Hardcover, 336 pages
Read from June 08 to 16, 2015.
Since Go Set A Watchman, the prequel to this book, was just published and I am currently waiting on my copy from the library, I thought I would re-read To Kill A Mockingbird. The last time I read this book I must have been about 15 years old, and while I remember enjoying the book I couldn’t have told you what it was about so a re-read was definitely in order. Reading through the book this time around was like reading the book for the very first time and it was extremely enjoyable.
“Shoot all the bluejays you want, if you can hit them, but remember it’s a sin to kill a mockingbird.”
To Kill a Mockingbird is a classic novel that is set in the Jim Crow era and the Great Depression. The book has been in publication since 1960 and is one of the most successful books still in print today. The book won a Pulitzer Prize 1961. The new book, Go Set A Watchman was, actually written first in 1957 but the publishers were more interested in the flashback scenes in the book and encouraged Harper Lee to write a story based on that, which is how To Kill a Mockingbird came to be. There is a lot of controversy surrounding the publication of Go Set A Watchman, especially about whether or not Harper Lee really wanted the book published or completely understood that it was going to be published.
Fun Fact: Harper Lee was close friends with Truman Capote.
Jean Louise, or Scout, as she is most often referred to is six years old and lives with her older brother Jem and their widowed father Atticus in Maycomb Alabama. The book takes place over a period of three years. Jem and Scout become friends with a boy named Dill, who visits Maycomb every summer. The three of them are fixated on a home where the elusive Arthur “Boo” Radley is rumored to never leave his home. No one knows why, but Boo has kept himself cooped up in his home for years and no one has seen or heard from him in long time. There are variety of nasty rumors that are spread around town as a result. Atticus is one of the county’s lawyers and he has been given one of the most controversial cases yet. He is defending a black man named Tom Robinison, who has been accused of raping a young white woman named Mayella Ewell. The Ewell’s are a disreputable family to begin with and many have already concluded that the claim itself is false but no one is willing to defend a black man, regardless of his innocence, and no one has ever won when defending a black person. Many people in town are skeptical, angry or offended with Atticus and his affinity for Tom and his willingness to defend him. The back lash comes to affect both Jem and Scout in different ways as the two of them grow.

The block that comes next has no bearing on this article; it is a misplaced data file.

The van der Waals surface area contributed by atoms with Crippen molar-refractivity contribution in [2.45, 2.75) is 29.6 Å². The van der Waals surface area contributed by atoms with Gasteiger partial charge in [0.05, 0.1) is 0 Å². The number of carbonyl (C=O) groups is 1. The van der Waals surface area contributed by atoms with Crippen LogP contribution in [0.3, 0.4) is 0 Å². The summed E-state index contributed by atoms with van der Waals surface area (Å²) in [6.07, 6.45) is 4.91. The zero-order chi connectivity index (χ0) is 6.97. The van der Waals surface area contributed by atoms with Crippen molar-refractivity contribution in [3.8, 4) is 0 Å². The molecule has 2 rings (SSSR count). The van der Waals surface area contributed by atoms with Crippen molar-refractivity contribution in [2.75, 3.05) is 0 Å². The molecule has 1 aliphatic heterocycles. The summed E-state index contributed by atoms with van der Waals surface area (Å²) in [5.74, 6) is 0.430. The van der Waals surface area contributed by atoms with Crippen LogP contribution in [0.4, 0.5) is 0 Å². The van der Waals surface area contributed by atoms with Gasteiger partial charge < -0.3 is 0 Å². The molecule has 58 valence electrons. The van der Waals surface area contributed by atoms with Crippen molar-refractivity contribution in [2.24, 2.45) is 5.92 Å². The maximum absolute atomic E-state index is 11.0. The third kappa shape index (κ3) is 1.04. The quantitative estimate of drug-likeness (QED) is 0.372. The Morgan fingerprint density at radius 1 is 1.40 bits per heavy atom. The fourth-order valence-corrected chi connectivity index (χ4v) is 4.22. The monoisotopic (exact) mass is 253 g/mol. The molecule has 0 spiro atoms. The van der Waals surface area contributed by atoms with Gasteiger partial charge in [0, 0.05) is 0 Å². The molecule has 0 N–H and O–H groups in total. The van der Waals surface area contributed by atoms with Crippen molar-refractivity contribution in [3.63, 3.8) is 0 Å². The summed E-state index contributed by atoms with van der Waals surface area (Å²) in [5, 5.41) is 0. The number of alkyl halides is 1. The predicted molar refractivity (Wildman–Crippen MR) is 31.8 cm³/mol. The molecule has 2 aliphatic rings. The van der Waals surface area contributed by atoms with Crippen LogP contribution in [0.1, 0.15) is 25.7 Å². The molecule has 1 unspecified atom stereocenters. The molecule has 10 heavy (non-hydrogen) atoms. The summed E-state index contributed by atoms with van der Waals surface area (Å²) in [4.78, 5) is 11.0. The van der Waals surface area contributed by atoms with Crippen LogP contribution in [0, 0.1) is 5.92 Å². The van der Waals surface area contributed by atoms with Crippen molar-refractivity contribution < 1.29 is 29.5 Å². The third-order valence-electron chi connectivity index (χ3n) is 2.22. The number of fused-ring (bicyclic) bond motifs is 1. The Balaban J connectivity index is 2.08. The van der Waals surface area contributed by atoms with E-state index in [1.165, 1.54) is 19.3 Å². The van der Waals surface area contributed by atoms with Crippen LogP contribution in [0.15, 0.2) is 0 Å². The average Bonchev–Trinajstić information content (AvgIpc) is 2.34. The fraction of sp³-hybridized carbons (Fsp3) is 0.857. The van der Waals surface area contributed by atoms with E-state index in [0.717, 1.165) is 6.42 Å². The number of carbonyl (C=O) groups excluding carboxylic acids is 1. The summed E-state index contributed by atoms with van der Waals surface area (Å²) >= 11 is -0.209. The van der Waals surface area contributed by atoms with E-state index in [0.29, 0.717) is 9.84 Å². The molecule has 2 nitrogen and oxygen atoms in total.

The book is narrated from Scout’s perspective giving the reader the interesting insights of a curious but resilient young girl. I adore Scout. She is honest, keeps up with the boys and is reluctant to act like a lady. Scout’s perspective adds additional depth for the reader as Scout is experiencing a variety of adult scenarios and you get to perceive them as she does, through the eyes of a child..The book has a unique readability because of Scout’s perspective as well, especially in her regards to Boo Radley. The book is playful but smart as it engrosses some very serious issues of its day as well as some basic life lessons on how to treat people. The playfulness of Scout is balanced by Atticus’ wisdom.
Overall a very worth while and pleasant read. I’d recommend this book to anyone, young or old, as it’s a very accessible story thanks to Scout’s perspective. If Go Set A Watchman is anything like this book then I will be happy to read it despite its controversy.